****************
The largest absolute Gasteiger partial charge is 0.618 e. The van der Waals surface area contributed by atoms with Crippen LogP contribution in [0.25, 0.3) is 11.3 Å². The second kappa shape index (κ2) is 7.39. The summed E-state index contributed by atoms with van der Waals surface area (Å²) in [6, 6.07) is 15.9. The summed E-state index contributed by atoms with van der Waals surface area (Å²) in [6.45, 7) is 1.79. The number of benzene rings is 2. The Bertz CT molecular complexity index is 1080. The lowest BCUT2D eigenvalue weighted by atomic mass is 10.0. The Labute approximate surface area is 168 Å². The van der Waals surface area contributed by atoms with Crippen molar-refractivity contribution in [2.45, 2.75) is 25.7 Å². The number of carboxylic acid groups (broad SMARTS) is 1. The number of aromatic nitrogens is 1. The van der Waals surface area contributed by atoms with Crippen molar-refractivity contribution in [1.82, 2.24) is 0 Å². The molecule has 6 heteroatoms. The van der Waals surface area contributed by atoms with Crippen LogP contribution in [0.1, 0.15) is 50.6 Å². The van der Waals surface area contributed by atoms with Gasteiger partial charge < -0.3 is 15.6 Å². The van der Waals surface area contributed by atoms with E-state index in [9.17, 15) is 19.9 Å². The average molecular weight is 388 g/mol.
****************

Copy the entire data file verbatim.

The largest absolute Gasteiger partial charge is 0.618 e. The van der Waals surface area contributed by atoms with Crippen LogP contribution in [0.25, 0.3) is 11.3 Å². The second kappa shape index (κ2) is 7.39. The summed E-state index contributed by atoms with van der Waals surface area (Å²) in [6, 6.07) is 15.9. The summed E-state index contributed by atoms with van der Waals surface area (Å²) in [6.45, 7) is 1.79. The number of benzene rings is 2. The Bertz CT molecular complexity index is 1080. The lowest BCUT2D eigenvalue weighted by atomic mass is 10.0. The Labute approximate surface area is 168 Å². The van der Waals surface area contributed by atoms with Crippen molar-refractivity contribution in [2.45, 2.75) is 25.7 Å². The number of carboxylic acid groups (broad SMARTS) is 1. The number of aromatic nitrogens is 1. The van der Waals surface area contributed by atoms with Crippen molar-refractivity contribution in [1.82, 2.24) is 0 Å². The molecule has 6 heteroatoms. The van der Waals surface area contributed by atoms with Crippen LogP contribution in [0.1, 0.15) is 50.6 Å². The van der Waals surface area contributed by atoms with Gasteiger partial charge < -0.3 is 15.6 Å². The van der Waals surface area contributed by atoms with E-state index in [9.17, 15) is 19.9 Å². The average molecular weight is 388 g/mol.